He used to enter the houses of his friends, without being invited or otherwise called, in order to reconcile members of a family, even if it was apparent that they were deeply at odds. Greek (el ελληνική γλώσσα or simply el ελληνικά — "Hellenic" is an Indo-European language, spoken today by 15-22 million people mainly He would not reprove them harshly, but in a soothing way, in a manner which was non-accusatory towards those whom he was correcting, because he wished to be of service to them as well as to those who were just listening. 
He attracted the attentions of Hipparchia of Maroneia, the sister of one of Crates' students - Metrocles. Hipparchia (Ἱππαρχία of Maroneia was a Cynic philosopher and wife of Crates of Thebes, who lived c Metrocles (Μητροκλῆς was a Cynic Philosopher from Maroneia who lived c Hipparchia is said to have fallen in love with Crates and with his life and teachings, and thus rejecting her wealthy upbringing in a manner similar to Crates, she married him. The marriage was remarkable (for ancient Athens) for being based on mutual respect and equality between the couple. Stories about Hipparchia appearing in public everywhere with Crates are mentioned precisely because respectable women did not behave in that way. They had at least two children, a girl, and a boy named Pasicles. We learn that Crates is supposed to have initiated his son into sex by taking him to a brothel, and he allowed his daughter a month's trial marriage to potential suitors. 
He was the teacher of Zeno of Citium in the last years of the century, and was undoubtably the biggest influence on Zeno in his development Stoic philosophy. Zeno of Citium (Ζήνων ὁ Κιτιεύς Zēnōn ho Kitieŭs) (334 BC - 262 BC was a Greek Philosopher from Citium (Κίτιον Stoicism, a school of Hellenistic philosophy, was founded in Athens by Zeno of Citium in the early third century BC Zeno always regarded Crates with the greatest respect, and some of the accounts we have of Crates' philosophy have probably come down to us via Zeno's writings.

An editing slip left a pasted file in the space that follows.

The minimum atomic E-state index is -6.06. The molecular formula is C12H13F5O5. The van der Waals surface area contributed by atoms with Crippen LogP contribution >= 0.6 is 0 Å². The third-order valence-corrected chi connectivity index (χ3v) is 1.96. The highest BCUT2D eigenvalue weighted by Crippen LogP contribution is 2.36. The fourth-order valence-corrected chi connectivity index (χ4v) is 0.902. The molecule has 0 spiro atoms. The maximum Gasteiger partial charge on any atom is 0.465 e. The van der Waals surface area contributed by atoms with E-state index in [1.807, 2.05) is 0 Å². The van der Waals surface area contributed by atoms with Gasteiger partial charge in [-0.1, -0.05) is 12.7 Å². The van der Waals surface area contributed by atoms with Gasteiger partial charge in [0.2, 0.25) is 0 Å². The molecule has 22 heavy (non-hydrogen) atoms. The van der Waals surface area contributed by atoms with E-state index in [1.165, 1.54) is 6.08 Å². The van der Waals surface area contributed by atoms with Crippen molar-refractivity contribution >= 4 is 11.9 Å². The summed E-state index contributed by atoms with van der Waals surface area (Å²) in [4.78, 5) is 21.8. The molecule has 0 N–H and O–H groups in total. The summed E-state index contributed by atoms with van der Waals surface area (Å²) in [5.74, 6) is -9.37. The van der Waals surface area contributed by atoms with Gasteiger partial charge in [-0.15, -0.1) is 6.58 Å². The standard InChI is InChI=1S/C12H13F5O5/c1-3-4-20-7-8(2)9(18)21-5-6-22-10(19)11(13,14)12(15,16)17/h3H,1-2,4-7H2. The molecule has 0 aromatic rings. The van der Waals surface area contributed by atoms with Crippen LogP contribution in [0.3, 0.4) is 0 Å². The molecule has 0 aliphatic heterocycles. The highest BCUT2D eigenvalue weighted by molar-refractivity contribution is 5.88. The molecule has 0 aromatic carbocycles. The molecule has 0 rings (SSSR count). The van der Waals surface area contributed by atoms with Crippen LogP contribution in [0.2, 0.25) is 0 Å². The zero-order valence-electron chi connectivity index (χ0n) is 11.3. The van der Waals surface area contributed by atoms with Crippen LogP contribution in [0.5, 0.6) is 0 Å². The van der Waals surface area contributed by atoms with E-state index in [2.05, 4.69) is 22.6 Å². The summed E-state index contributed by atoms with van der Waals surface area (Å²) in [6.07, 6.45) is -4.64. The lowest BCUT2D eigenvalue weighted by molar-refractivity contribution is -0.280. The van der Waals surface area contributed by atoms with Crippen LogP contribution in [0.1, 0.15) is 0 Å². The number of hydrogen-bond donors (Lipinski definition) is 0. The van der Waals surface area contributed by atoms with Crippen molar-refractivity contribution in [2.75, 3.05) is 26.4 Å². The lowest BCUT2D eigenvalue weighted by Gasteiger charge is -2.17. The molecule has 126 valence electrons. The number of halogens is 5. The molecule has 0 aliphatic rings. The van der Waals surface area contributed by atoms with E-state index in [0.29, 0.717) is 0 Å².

Crates was, apparently, in Thebes in 307 BC, when Demetrius Phalereus was exiled there, and he may have died c. Events By place Babylonia Antigonus makes peace with Seleucus, who is left free to consolidate his kingdom Demetrius Phalereus (Δημήτριος Φαληρεύς also known as Demetrius of Phaleron (c 285 BC. Events By place Egypt June 26 - Egypt's Ptolemy I Soter abdicates 
Crates wrote a book of letters on philosophical subjects, the style of which is compared by Diogenes Laërtius to that of Plato; but these no longer survive. Biography Early life Birth and family Plato was born in Athens Greece Crates was also the author of some philosophical tragedies, and some smaller poems apparently called Games (Greek: Παίγνια). Greek (el ελληνική γλώσσα or simply el ελληνικά — "Hellenic" is an Indo-European language, spoken today by 15-22 million people mainly
Several fragments of his thought survive. He taught a simple asceticism, which seems to have been milder than that of his teacher Diogenes:
And therefore Crates replied to the man who asked, "What will be in it for me after I become a philosopher?" "You will be able," he said, "to open your wallet easily and with your hand scoop out and dispense lavishly instead of, as you do now, squirming and hesitating and trembling like those with paralyzed hands. Diogenes (Διογένης ὁ Σινωπεύς Diogenes ho Sinopeus) "the Cynic " Greek Philosopher, was born in Sinope Rather, if the wallet is full, that is how you will view it; and if you see that it is empty, you will not be distressed. And once you have elected to use the money, you will easily be able to do so; and if you have none, you will not yearn for it, but you will live satisfied with what you have, not desiring what you do not have nor displeased with whatever comes your way. "